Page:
Last week, EduMAP’s Natasha Kersh and Nathalie Huegler were given the opportunity to discuss research findings with learners of an ESOL (English for Speakers of Other Languages) programme at an adult education college with a long-standing tradition of providing inclusive education in an area of London with historically high levels of poverty and deprivation. The programme at this college (with a previous cohort) had been at the centre of one of our research examples of good practice, and we were delighted to be invited back to share some of our findings. With both its rich history and vibrant modern feel, the college proved an ideal and welcoming setting for engaging with current ESOL learners about some of EduMAP’s findings regarding active participatory citizenship.
As shown both by our research findings and as confirmed by the current ESOL learners we met, active participatory citizenship relies first and foremost on communication: from conversations with doctors or teachers, supporting friends, family and neighbours through to engaging in volunteering, working, or participating in political decision-making processes – for ESOL learners a key aim is developing increasing confidence in communicating in day-to-day interactions which form the basis for active citizenship practice. At the same time, ESOL learning, especially given the college’s history and current approach to promoting both social inclusion and celebrating diversity, is based on mutual exchange and learning, starting from learners’ own experiences and backgrounds and linking learning in the classroom back to everyday life contexts.Especially given this real-life experience context it is important to remember that taking part in adult education opportunities as well as active participatory citizenship can involve a great deal of courage to overcome barriers and deal with set-backs or disappointments. Considering barriers to active participation has been an important part of the EduMAP research, but this also featured among the concerns of some learners we met:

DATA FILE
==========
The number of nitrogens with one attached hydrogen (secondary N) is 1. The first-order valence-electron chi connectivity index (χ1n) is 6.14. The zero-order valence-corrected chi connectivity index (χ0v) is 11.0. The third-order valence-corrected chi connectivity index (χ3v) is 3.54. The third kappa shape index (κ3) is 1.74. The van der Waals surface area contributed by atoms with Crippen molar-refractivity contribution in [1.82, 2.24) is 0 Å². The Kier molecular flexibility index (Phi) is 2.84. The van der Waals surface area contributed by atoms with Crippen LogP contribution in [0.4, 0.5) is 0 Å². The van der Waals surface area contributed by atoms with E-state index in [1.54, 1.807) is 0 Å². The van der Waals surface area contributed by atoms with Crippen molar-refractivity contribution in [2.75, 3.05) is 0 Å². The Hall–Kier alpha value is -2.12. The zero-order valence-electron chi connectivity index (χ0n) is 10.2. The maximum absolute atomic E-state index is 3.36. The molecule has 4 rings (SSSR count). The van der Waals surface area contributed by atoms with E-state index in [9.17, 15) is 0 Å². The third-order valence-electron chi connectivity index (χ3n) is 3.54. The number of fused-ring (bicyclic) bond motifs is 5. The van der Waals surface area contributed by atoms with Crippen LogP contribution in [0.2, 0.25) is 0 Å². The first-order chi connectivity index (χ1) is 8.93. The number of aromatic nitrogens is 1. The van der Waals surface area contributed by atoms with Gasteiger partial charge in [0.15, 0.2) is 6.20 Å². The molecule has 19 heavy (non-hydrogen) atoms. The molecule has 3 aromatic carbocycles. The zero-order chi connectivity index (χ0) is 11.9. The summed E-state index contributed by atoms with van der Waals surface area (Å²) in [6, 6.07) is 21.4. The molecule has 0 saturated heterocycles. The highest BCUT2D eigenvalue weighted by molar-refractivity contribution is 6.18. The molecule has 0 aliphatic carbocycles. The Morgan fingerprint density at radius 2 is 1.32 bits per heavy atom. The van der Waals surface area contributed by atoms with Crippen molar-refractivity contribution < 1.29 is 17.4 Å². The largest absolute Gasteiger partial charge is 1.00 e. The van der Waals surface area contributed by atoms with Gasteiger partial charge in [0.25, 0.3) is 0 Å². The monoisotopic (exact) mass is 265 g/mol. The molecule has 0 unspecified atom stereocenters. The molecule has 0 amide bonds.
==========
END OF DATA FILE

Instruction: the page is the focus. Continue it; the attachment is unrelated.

How can I feel integrated if I hardly ever see my neighbours in the housing estate where I live? What if people look at me strangely when I try to start a conversation about the weather at the bus stop? What if the city I live in sometimes feels less welcoming than I would hope for?
In considering the rewards and benefits of active participatory citizenship, researchers need to remain aware that getting involved and reaching out to others also requires a lot of courage and is not without risks of set-backs or disappointment. Here, one of the most important functions of adult education comes to the fore: supporting learners’ confidence and helping them develop skills, competences that enhance their capabilities, while preparing them for all aspects of participation – the hopes, the rewards and the resilience to deal with set-backs. It is this support and preparation which good practice examples such as this ESOL programme excel in providing, as we have found in our research here and elsewhere within the EduMAP project.